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OFFER: Book a Select Price and receive EXTRA onboard spending money on new bookings made by 22 Aug 2022. Call our cruise experts for full details on 01246 819819.
Inside from £1,434pp
Outside from £1,889pp
Balcony from £1,929pp
Suite from £3,216pp
Family from Call for fares
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Watching the Atlantic surf crash down on the rugged east coast of this richly diverse island and, for a moment, you may feel you could be on the Cornish coast but the moment you hear the waves of gospel singing emanating from a tiny local church you realise you could not be anywhere else but Barbados.
While, over on the sheltered west coast, the glorious beaches are pure Caribbean. And there are more beaches and a lot more bars, cafés, restaurants and clubs creating a vibrant 24/7 lifestyle on the south coast, too.
In the capital and cruise port, Bridgetown, there are intriguing signs of its British colonial past while, across the island, you are really spoilt for choice. You can enjoy every watersport under the sun; stunning nature walks and bike rides; or maybe a trip to the uniquely magnificent Harrisons Cave underground complex of caverns, waterfalls, stalactites and stalagmites.
The largest island in the Dutch Antilles, Curaçao is home to more than 50 nationalities. Willemstad is full of 17th, 18th and 19th century Dutch and Spanish Colonial architecture. The two sides of the city are divided by Santa Anna Bay, a narrow channel flanked by pastel-tinted, gabled houses and spanned by the spectacular swing-aside Queen Emma pontoon bridge. On one side you will find the 18th century Fort Amsterdam and Breederstraat, gateway to Willemstads main shopping and restaurant district where you can buy everything from Delft pottery to Italian silk ties, Japanese electrical goods, Indonesian batik clothing, locally-made black coral jewellery and, of course, the sapphire-blue liqueur to which Curaçao has given its name.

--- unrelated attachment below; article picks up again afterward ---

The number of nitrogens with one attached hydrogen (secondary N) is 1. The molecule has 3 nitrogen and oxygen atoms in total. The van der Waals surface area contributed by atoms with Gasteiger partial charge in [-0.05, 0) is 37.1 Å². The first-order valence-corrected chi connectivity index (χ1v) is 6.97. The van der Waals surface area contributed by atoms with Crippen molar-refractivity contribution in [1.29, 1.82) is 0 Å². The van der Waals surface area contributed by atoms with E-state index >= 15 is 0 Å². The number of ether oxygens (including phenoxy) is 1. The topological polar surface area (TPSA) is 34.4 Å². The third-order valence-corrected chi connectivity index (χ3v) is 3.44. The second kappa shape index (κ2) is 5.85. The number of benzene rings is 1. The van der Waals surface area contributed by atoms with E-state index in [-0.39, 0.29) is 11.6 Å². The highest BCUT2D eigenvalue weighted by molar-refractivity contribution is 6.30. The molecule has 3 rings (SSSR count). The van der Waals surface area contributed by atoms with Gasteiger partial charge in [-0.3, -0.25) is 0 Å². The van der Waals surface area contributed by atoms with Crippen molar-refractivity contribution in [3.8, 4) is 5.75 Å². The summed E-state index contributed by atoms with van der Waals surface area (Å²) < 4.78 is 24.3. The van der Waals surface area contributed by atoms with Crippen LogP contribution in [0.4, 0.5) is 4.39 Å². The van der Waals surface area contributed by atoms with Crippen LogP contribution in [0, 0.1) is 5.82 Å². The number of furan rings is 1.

La Romana boasts the graceful resort of Casa de Campo, the ambitious project of designer Oscar de la Renta, which offers you Olympic scale swimming, Wimbledon standard tennis and Epicurean restaurants. Or you can spend the day swimming and relaxing on charming Catalina Island.
If you have ever dreamt of the classic Caribbean island, chances are it looked a lot like St. Kitts. You will recognise that mixture of deserted beaches, sleepy villages, lush rainforest greenery and sugarcane fields and maybe even the mini-mountain range with a dormant volcano in its midst.
With over 365 beaches, there is a slice of white sand heaven for every day of the year – even a leap year – on the idyllic Caribbean holiday island Antigua. Antigua played host to Admiral Horatio Nelson’s fleet in the late 1700’s. Nelson’s Dockyard now bustles with crew and guests from yachts and cruise ships sailing these waters for pleasure rather than for King and Country. The main port, St John’s, is also the capital and a vibrant hub for shopping as well as being within easy range of some of the best beaches – at Fort James, Deep Bay, Galley Bay and Hawksbill. Almost perfect weather conditions and low humidity, due to the warm prevailing trade winds, allows Antigua to boast of being the sunniest of the Eastern Caribbean islands with the lowest annual rainfall. It is also the largest of the English-speaking Leeward Islands although it is only 14 miles long and 11 miles wide. Still, with a population of less than 70,000, this means there are lots of wide open spaces – especially on those gorgeous beaches.
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